Shared Driveway Laws

Every property should have a driveway, be it owned by a person or jointed ownership. It is a short segmented road that leads to a house or property from a public way, which is maintained by an individual or group of people.

To some, a driveway isn’t needed, but a few who own it declare it to be an added value to a property. It means owning a driveway increase the value (Price) of your property. It gives you a free will to lease out at a higher rate or sell at a self-appealing price.

A driveway is a free space, non-congested with cars; it ensures those who come to your property don’t walk in dirt. It keeps the property clean and attractive.

What is a Shared Driveway?

Just as the name implies, “shared driveway” means a driveway owned by two or more people, in which they supervise, shares its profits and maintenance.

A driveway isn’t another property on its own; it is a part of the property or home. It requires that each owner is on agreeable terms to avoid suing each other in court.

The ever-challenging problem of owning a shared driveway is to have a neighbor block the other from gaining access or with maintenance.

Both parties might neglect to bear the weight of maintaining the pathway. Sharing driveway comes with benefits and frustrations depending on who the neighbor is.

Is There a Legal Ownership Law to a Shared Driveway?

You can’t be so sure you don’t have a right to a shared driveway until you read this. A shared driveway can be explained using three categories in terms of legal ownership. They include:

1. One Person Ownership

The driveway is owned by one and the other has an easement over the driveway, i.e. The neighbor has a right to also use the driveway.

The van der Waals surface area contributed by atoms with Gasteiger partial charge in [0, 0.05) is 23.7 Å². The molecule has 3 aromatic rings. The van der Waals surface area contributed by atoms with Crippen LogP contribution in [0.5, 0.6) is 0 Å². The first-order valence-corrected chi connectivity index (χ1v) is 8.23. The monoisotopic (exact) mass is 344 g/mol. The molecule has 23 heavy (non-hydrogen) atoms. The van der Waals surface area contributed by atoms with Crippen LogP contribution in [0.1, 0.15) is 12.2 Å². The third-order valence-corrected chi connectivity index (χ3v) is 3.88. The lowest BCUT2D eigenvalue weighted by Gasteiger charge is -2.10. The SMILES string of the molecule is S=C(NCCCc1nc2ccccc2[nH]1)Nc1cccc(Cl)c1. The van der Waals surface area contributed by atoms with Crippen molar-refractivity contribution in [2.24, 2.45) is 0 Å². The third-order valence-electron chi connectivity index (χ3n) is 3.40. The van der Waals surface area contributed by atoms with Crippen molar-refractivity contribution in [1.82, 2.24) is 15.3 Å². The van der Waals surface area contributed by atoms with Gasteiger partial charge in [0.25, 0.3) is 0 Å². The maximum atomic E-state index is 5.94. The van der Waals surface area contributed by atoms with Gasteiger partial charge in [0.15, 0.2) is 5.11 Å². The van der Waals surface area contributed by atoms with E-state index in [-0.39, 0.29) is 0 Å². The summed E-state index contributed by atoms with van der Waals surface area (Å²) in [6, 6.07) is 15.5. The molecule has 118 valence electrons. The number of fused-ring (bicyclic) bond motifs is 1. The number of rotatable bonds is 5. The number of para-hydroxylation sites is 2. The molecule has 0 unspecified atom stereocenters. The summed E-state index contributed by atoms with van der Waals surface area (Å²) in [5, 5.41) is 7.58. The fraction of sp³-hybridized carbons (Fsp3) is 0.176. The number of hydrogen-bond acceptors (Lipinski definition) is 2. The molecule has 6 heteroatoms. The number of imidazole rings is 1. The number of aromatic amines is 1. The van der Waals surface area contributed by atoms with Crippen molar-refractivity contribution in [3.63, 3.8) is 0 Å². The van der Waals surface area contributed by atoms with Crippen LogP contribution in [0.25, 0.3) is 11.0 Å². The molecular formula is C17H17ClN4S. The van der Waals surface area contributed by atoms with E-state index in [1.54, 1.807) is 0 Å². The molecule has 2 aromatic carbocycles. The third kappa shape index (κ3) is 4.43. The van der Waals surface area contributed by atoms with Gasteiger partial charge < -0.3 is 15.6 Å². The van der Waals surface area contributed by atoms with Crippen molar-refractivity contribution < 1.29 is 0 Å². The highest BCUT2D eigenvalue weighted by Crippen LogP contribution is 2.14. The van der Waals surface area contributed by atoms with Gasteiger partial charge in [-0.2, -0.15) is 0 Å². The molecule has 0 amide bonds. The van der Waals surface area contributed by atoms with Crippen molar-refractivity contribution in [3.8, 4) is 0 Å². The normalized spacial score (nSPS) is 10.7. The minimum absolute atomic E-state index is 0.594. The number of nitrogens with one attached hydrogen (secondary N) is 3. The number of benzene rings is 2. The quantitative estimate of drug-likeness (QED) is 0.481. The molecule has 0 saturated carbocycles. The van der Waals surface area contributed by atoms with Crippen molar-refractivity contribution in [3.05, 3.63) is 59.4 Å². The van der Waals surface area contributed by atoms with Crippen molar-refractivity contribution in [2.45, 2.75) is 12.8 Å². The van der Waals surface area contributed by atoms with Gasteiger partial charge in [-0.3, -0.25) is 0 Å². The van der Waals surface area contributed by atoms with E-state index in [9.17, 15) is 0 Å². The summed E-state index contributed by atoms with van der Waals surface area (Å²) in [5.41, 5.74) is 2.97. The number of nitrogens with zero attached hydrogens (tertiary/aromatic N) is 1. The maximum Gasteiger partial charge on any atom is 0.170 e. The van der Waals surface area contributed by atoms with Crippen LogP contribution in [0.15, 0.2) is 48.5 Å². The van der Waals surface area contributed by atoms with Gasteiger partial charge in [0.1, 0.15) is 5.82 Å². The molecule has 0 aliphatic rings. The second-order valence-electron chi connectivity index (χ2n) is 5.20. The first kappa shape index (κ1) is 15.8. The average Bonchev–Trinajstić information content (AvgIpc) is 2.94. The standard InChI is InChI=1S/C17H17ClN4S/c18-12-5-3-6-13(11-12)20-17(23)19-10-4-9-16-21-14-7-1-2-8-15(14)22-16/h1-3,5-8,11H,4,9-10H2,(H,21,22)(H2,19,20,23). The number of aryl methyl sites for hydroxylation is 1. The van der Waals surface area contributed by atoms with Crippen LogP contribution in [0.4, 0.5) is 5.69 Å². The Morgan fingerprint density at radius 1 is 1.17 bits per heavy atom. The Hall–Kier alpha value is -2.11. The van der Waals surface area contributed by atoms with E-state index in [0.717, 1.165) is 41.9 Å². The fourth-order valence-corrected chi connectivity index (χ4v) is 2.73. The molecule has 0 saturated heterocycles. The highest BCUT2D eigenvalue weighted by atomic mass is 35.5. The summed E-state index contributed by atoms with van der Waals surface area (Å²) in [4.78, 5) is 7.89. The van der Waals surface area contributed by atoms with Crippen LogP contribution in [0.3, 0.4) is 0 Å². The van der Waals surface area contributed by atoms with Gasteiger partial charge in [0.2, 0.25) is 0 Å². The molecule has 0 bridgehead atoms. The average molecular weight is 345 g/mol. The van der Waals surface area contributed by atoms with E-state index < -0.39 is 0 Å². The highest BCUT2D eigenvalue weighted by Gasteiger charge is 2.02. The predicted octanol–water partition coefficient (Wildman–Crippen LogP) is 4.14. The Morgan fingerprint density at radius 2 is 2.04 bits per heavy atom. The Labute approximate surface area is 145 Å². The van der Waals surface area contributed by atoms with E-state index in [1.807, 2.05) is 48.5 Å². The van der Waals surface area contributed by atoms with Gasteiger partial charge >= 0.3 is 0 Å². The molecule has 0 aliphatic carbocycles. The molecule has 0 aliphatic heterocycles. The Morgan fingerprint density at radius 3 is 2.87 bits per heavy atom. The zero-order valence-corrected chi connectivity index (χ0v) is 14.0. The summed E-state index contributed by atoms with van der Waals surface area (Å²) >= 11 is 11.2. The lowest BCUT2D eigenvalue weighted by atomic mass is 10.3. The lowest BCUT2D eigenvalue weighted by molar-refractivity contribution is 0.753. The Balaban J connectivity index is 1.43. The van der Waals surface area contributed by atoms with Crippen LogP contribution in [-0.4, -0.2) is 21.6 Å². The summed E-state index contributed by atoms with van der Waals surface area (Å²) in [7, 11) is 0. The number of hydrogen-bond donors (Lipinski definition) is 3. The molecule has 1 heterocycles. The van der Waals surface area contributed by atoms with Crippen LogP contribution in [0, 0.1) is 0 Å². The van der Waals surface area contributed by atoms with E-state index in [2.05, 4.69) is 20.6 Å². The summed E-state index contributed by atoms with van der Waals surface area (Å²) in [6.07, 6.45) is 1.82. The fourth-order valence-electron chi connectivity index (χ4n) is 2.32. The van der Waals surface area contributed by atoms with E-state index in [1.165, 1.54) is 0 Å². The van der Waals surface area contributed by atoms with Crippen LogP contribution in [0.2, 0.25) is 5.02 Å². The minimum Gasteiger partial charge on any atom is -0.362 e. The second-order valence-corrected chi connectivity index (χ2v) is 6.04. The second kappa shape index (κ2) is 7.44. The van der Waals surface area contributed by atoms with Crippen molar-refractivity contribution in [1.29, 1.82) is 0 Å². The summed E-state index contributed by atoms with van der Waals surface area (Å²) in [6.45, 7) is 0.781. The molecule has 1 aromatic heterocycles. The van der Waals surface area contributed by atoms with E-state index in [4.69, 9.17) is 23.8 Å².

If you are bounded by this, you have the right to use the driveway in alignment with the dimensions drawn to you.

According to Utah’s Property law, an easement holder has an equal right with the owner to use his easement in accordance with the space given to you.

If you own the driveway, you are not allowed to prohibit your neighbor from using the allocated portion in terms of the easements.

2. Both Parties Ownership

The driveway is owned by both parties with each one having an equal right to everything including maintenance fees.

Each neighbor having equal rights makes it easy to maintain boundaries. Each neighbor is expected to maintain the allocated slots without having to disturb the other neighbor.

3. Both Parties Owns and Equal Easement

Each neighbor owns and has an equal easement to use the other neighbor’s space. This is also dependent on where your neighbor chooses to use it. If your neighbor doesn’t interfere with your comfort in regards to the easement, there is no need for a lawsuit.

To know which of these legal laws is assigned to your driveway, it is required you discuss with a lawyer and present a copy of your agreement to have a clearer definition of what you are to do and what you are not permitted to do.

These are shared driveway laws you should know. Moreover, you should be able to know when the landlord can tow a car parked in a shared driveway.

Can You Put Gate on a Shared Driveway?